December 25, 2000 -- "Before Night Falls" gives us a fascinating glimpse into life in Cuba and why it is no paradise for artists. Like last year's "Buena Vista Social Club" it takes us to a place seldom seen in the movies.
The story is about Cuban writer Reinaldo Arenas. He wrote 10 novels and over 20 books, despite incredible hardships, political persecution, and a life cut short by AIDS. Based on Arenas' writing and interviews, it follows him from birth in rural poverty, to his death in exile in New York City. Although this film doesn't get as deeply into the Cuban soul as "Buena Vista" did, it is very revealing as to the harsh political conditions in Havana for the active art and homosexual communities there.
Arenas fought with the rebels against the Batista regime, and was, for a short time, one of the leading literary lights of Cuba. Unfortunately, art is one of the first casualties of any dictatorship, regardless if it calls itself left wing or right wing. Artists are notorious for flaunting social conventions and they generally refuse to be censored. When his second book is censored, Arenas managed to get an uncensored manuscript smuggled out of the country and have it published in France. Naturally, the government did not like that, and he was a marked man for the remainder of his days in Cuba.
The movie, directed by painter and sculptor Julian Schnabel ("Basquiat"), includes a remarkable depiction of Arenas' imprisonment. In prison, Arenas used his writing skills to write letters for other prisoners. He was also able to write another book while in prison and came up with an ingenious way to smuggle it out of prison, using the unique abilities of a gay prisoner, Bon Bon (Johnny Depp of "Sleepy Hollow," he also plays Lieutenant Victor in the film).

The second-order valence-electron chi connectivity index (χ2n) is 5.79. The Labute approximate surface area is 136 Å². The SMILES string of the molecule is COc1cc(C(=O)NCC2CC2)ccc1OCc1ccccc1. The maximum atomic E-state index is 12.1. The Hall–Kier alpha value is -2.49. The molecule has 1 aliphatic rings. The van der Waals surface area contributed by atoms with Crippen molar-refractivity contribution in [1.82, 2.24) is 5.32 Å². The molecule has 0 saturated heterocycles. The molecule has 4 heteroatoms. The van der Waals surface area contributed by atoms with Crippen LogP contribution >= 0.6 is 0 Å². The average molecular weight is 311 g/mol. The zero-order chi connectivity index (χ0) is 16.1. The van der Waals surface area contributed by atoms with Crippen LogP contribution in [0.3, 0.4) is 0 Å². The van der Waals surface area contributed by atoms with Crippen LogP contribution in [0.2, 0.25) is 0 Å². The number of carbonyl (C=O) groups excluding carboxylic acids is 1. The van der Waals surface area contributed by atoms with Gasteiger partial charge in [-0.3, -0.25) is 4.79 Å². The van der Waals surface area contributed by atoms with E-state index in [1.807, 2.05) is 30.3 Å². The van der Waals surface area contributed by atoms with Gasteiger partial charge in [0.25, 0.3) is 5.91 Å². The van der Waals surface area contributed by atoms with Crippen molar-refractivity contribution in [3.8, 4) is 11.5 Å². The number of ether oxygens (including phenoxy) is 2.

There are also attempts to escape Cuba in an inner tube and in a hot air balloon. Most of all, the movie shows Arenas' passion for writing and his heroic attempts to keep publishing, despite imprisonment and threats from the government. It also shows how little privacy there was in Cuba due to a heavy police presence and a network of informants. It seemed a lot like the old Soviet Union. The story of Arenas is a cautionary tale for those who argue that regulation of matters relating to sexual preferences is a legitimate role for government in a free society.
After his escape to the U.S., his life was not much better. The difference, Arenas said, is that in the U.S. you can at least complain about the government, and the injustices of our political system. He also notes that being both gay and anti-Castro didn't exactly get him into the in crowd. Javier Bardem does a great job playing Reinaldo Arenas. He shows a wide range of emotions from joy to terror as he goes through a remarkable life odyssey. Andrea Di Stefano does a solid job playing Pepe Malas, the man who introduces Arenas to the gay side of Havana. Sean Penn of "Sweet and Lowdown" plays Cuco Sanchez in the film.
The film does a good job of getting us inside Cuban life, and the cinematography, by Xavier Pérez Grobet and Guillermo Rosas is excellent. The story, however, seemed to be a bit disjointed and it really lost steam after Arenas leaves Cuba. It would make a lot more sense in a second viewing, and it would make more sense for those familiar with Arenas' life and works before seeing the film. Although much of the dialogue of the film is in English, there is also a fair portion in Spanish with English subtitles. This film rates a C+.
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